The Open Access version of this book, available at https://www.tandfebooks.com/doi/view/10.4324/9781351116022, has been made available under a Creative Commons Attribution-Non Commercial-No Derivatives 4.0 licence.

DOI  https://doi.org/10.4324/9781351116022

Published with the support of the Swiss National Science Foundation.

This volume is an investigation of how Augustine was received in the Carolingian period, and the elements of his thought which had an impact on Carolingian ideas of ‘state’, rulership and ethics. It focuses on Alcuin of York and Hincmar of Rheims, authors and political advisers to Charlemagne and to Charles the Bald, respectively. It examines how they used Augustinian political thought and ethics, as manifested in the De civitate Dei, to give more weight to their advice. A comparative approach sheds light on the differences between Charlemagne’s reign and that of his grandson. It scrutinizes Alcuin’s and Hincmar’s discussions of empire, rulership and the moral conduct of political agents during which both drew on the De civitate Dei, although each came away with a different understanding. By means of a philological–historical approach, the book offers a deeper reading and treats the Latin texts as political discourses defined by content and language.

chapter |18 pages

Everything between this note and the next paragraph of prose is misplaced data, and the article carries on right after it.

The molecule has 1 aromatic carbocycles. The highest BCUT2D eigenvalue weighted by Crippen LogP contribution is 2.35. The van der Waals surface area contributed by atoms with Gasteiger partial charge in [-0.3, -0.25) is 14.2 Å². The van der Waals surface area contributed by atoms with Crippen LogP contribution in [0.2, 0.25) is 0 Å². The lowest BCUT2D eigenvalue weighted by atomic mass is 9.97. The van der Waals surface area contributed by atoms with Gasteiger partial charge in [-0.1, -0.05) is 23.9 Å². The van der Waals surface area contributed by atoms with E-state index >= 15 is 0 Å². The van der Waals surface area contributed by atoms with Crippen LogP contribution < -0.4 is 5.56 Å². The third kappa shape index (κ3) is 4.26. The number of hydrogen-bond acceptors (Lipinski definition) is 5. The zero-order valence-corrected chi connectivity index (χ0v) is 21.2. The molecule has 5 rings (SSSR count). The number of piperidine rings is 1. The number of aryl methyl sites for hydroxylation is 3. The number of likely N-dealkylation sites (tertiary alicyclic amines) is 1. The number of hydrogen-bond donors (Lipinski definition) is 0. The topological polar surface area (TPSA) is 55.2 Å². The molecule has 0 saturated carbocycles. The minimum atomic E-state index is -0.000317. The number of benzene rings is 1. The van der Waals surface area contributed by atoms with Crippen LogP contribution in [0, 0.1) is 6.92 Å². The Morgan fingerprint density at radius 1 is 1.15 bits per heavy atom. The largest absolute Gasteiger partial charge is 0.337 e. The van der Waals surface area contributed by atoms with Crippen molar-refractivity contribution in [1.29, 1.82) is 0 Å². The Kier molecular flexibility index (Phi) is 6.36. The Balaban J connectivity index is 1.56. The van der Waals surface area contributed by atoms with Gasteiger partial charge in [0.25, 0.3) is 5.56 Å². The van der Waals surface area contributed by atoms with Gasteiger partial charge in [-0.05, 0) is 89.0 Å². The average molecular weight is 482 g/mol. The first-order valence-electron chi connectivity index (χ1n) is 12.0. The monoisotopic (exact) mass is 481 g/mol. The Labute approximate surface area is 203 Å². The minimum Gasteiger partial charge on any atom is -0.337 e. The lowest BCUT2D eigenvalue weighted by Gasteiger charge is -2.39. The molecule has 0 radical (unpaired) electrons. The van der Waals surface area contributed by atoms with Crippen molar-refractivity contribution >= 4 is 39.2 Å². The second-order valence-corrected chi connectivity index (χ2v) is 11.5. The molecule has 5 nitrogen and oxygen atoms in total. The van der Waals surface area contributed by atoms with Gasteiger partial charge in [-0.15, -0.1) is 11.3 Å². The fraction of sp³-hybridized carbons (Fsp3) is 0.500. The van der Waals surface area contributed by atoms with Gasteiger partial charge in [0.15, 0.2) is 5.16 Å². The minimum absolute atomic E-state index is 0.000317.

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part Part I|48 pages

Augustine of Hippo

chapter 1|11 pages

Inf luences on the De civitate Dei

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chapter 3|21 pages

Concepts of Augustinian political thought

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part Part II|64 pages

Alcuin of York

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chapter 5|50 pages

Alcuin’s indirect use of Augustine

His stance on worldly rule and recourse to Augustine’s terminology
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part Part III|108 pages

Hincmar of Rheims

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chapter 7|58 pages

Hincmar’s indirect use of Augustine

His ‘Expositiones ad Carolum Regem’ and ‘De regis persona et regio ministerio’
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chapter |16 pages


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